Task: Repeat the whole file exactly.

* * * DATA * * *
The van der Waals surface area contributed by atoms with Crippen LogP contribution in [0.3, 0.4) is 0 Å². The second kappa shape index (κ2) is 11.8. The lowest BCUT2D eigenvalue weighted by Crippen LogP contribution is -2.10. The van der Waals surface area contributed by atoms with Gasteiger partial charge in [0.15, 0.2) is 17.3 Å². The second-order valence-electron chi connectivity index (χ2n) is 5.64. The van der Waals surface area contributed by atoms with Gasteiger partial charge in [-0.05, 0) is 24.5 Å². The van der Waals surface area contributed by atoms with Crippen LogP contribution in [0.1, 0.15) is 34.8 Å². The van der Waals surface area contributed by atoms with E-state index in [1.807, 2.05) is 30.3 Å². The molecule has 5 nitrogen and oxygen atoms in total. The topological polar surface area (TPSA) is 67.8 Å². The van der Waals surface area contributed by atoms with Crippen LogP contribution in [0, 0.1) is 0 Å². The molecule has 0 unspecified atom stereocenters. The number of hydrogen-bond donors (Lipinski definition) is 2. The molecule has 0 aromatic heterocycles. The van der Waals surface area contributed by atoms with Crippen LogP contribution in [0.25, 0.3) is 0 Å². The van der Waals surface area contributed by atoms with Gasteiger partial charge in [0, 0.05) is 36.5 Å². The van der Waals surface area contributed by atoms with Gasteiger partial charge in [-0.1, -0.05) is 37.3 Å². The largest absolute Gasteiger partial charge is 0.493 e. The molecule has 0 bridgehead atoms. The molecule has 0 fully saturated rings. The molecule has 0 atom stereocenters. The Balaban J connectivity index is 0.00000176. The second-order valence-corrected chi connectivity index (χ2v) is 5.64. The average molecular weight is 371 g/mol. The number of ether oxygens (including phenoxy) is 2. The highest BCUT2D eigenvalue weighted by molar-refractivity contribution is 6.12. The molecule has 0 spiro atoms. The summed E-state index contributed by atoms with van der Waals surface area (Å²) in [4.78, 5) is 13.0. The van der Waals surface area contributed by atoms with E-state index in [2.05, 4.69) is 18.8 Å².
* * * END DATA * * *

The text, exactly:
The van der Waals surface area contributed by atoms with Crippen LogP contribution in [0.3, 0.4) is 0 Å². The second kappa shape index (κ2) is 11.8. The lowest BCUT2D eigenvalue weighted by Crippen LogP contribution is -2.10. The van der Waals surface area contributed by atoms with Gasteiger partial charge in [0.15, 0.2) is 17.3 Å². The second-order valence-electron chi connectivity index (χ2n) is 5.64. The van der Waals surface area contributed by atoms with Gasteiger partial charge in [-0.05, 0) is 24.5 Å². The van der Waals surface area contributed by atoms with Crippen LogP contribution in [0.1, 0.15) is 34.8 Å². The van der Waals surface area contributed by atoms with E-state index in [1.807, 2.05) is 30.3 Å². The molecule has 5 nitrogen and oxygen atoms in total. The topological polar surface area (TPSA) is 67.8 Å². The van der Waals surface area contributed by atoms with Crippen LogP contribution in [0, 0.1) is 0 Å². The molecule has 0 unspecified atom stereocenters. The number of hydrogen-bond donors (Lipinski definition) is 2. The molecule has 0 aromatic heterocycles. The van der Waals surface area contributed by atoms with Crippen LogP contribution in [0.25, 0.3) is 0 Å². The van der Waals surface area contributed by atoms with Gasteiger partial charge in [0, 0.05) is 36.5 Å². The van der Waals surface area contributed by atoms with Gasteiger partial charge in [-0.1, -0.05) is 37.3 Å². The largest absolute Gasteiger partial charge is 0.493 e. The molecule has 0 bridgehead atoms. The molecule has 0 fully saturated rings. The molecule has 0 atom stereocenters. The Balaban J connectivity index is 0.00000176. The second-order valence-corrected chi connectivity index (χ2v) is 5.64. The average molecular weight is 371 g/mol. The number of ether oxygens (including phenoxy) is 2. The highest BCUT2D eigenvalue weighted by molar-refractivity contribution is 6.12. The molecule has 0 spiro atoms. The summed E-state index contributed by atoms with van der Waals surface area (Å²) in [4.78, 5) is 13.0. The van der Waals surface area contributed by atoms with E-state index in [2.05, 4.69) is 18.8 Å².